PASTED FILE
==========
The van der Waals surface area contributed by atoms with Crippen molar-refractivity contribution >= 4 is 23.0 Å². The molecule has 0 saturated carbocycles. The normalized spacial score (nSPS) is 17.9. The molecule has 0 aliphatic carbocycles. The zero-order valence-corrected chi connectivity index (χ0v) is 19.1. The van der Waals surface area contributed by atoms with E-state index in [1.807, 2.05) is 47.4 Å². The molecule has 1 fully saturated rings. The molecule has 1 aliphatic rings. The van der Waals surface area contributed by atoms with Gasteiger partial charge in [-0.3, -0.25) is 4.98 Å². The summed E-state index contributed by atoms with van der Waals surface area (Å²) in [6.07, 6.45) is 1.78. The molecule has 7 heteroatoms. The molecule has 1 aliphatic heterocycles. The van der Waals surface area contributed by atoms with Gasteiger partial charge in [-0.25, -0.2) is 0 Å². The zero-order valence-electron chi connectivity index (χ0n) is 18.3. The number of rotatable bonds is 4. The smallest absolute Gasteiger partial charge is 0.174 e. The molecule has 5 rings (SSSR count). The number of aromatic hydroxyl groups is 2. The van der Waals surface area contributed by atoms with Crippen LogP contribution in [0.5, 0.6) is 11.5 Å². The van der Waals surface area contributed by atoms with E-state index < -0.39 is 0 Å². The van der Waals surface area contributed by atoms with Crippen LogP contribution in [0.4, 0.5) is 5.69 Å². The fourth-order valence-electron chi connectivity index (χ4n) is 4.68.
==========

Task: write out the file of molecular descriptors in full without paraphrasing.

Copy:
The van der Waals surface area contributed by atoms with Crippen molar-refractivity contribution >= 4 is 23.0 Å². The molecule has 0 saturated carbocycles. The normalized spacial score (nSPS) is 17.9. The molecule has 0 aliphatic carbocycles. The zero-order valence-corrected chi connectivity index (χ0v) is 19.1. The van der Waals surface area contributed by atoms with E-state index in [1.807, 2.05) is 47.4 Å². The molecule has 1 fully saturated rings. The molecule has 1 aliphatic rings. The van der Waals surface area contributed by atoms with Gasteiger partial charge in [-0.3, -0.25) is 4.98 Å². The summed E-state index contributed by atoms with van der Waals surface area (Å²) in [6.07, 6.45) is 1.78. The molecule has 7 heteroatoms. The molecule has 1 aliphatic heterocycles. The van der Waals surface area contributed by atoms with Gasteiger partial charge in [-0.25, -0.2) is 0 Å². The zero-order valence-electron chi connectivity index (χ0n) is 18.3. The number of rotatable bonds is 4. The smallest absolute Gasteiger partial charge is 0.174 e. The molecule has 5 rings (SSSR count). The number of aromatic hydroxyl groups is 2. The van der Waals surface area contributed by atoms with Crippen LogP contribution in [0.5, 0.6) is 11.5 Å². The van der Waals surface area contributed by atoms with E-state index < -0.39 is 0 Å². The van der Waals surface area contributed by atoms with Crippen LogP contribution in [0.4, 0.5) is 5.69 Å². The fourth-order valence-electron chi connectivity index (χ4n) is 4.68.